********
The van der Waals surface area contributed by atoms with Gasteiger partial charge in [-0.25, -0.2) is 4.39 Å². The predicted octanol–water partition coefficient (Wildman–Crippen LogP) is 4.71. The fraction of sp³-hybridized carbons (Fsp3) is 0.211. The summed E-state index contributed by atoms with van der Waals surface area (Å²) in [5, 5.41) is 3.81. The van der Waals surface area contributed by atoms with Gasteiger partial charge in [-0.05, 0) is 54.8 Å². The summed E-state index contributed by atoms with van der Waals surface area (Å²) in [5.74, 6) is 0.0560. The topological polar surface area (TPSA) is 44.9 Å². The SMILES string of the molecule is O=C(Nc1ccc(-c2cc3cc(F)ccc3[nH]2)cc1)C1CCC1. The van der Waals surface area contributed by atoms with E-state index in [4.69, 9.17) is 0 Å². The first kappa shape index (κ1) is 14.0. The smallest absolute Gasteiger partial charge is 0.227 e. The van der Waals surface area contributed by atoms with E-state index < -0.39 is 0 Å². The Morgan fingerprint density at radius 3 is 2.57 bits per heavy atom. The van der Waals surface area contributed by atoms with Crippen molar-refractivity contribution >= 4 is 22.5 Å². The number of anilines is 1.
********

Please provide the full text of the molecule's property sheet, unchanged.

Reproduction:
The van der Waals surface area contributed by atoms with Gasteiger partial charge in [-0.25, -0.2) is 4.39 Å². The predicted octanol–water partition coefficient (Wildman–Crippen LogP) is 4.71. The fraction of sp³-hybridized carbons (Fsp3) is 0.211. The summed E-state index contributed by atoms with van der Waals surface area (Å²) in [5, 5.41) is 3.81. The van der Waals surface area contributed by atoms with Gasteiger partial charge in [-0.05, 0) is 54.8 Å². The summed E-state index contributed by atoms with van der Waals surface area (Å²) in [5.74, 6) is 0.0560. The topological polar surface area (TPSA) is 44.9 Å². The SMILES string of the molecule is O=C(Nc1ccc(-c2cc3cc(F)ccc3[nH]2)cc1)C1CCC1. The van der Waals surface area contributed by atoms with E-state index in [4.69, 9.17) is 0 Å². The first kappa shape index (κ1) is 14.0. The smallest absolute Gasteiger partial charge is 0.227 e. The van der Waals surface area contributed by atoms with E-state index < -0.39 is 0 Å². The Morgan fingerprint density at radius 3 is 2.57 bits per heavy atom. The van der Waals surface area contributed by atoms with Crippen molar-refractivity contribution >= 4 is 22.5 Å². The number of anilines is 1.